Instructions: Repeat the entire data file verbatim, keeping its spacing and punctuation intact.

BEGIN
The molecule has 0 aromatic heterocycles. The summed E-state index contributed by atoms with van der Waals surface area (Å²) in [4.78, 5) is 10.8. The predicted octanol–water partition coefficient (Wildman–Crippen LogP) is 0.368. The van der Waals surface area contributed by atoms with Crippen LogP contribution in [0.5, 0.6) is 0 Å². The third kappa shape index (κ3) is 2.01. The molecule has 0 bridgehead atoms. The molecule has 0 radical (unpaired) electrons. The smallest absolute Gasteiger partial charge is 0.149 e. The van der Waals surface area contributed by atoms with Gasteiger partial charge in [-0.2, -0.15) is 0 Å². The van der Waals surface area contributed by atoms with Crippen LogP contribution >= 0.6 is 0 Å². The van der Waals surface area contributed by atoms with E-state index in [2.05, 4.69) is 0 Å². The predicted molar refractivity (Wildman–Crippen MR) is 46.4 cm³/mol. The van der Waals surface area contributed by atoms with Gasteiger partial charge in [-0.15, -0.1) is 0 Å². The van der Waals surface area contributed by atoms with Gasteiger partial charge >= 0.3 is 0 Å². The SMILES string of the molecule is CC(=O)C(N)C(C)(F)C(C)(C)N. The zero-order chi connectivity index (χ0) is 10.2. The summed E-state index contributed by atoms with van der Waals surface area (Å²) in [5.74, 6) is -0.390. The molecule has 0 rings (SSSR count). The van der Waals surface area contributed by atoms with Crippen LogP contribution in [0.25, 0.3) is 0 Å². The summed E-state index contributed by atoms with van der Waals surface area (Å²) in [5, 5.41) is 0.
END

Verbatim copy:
The molecule has 0 aromatic heterocycles. The summed E-state index contributed by atoms with van der Waals surface area (Å²) in [4.78, 5) is 10.8. The predicted octanol–water partition coefficient (Wildman–Crippen LogP) is 0.368. The van der Waals surface area contributed by atoms with Crippen LogP contribution in [0.5, 0.6) is 0 Å². The third kappa shape index (κ3) is 2.01. The molecule has 0 bridgehead atoms. The molecule has 0 radical (unpaired) electrons. The smallest absolute Gasteiger partial charge is 0.149 e. The van der Waals surface area contributed by atoms with Gasteiger partial charge in [-0.2, -0.15) is 0 Å². The van der Waals surface area contributed by atoms with Crippen LogP contribution >= 0.6 is 0 Å². The van der Waals surface area contributed by atoms with E-state index in [2.05, 4.69) is 0 Å². The predicted molar refractivity (Wildman–Crippen MR) is 46.4 cm³/mol. The van der Waals surface area contributed by atoms with Gasteiger partial charge in [-0.15, -0.1) is 0 Å². The van der Waals surface area contributed by atoms with Gasteiger partial charge >= 0.3 is 0 Å². The SMILES string of the molecule is CC(=O)C(N)C(C)(F)C(C)(C)N. The zero-order chi connectivity index (χ0) is 10.2. The summed E-state index contributed by atoms with van der Waals surface area (Å²) in [5.74, 6) is -0.390. The molecule has 0 rings (SSSR count). The van der Waals surface area contributed by atoms with Crippen LogP contribution in [0.25, 0.3) is 0 Å². The summed E-state index contributed by atoms with van der Waals surface area (Å²) in [5, 5.41) is 0.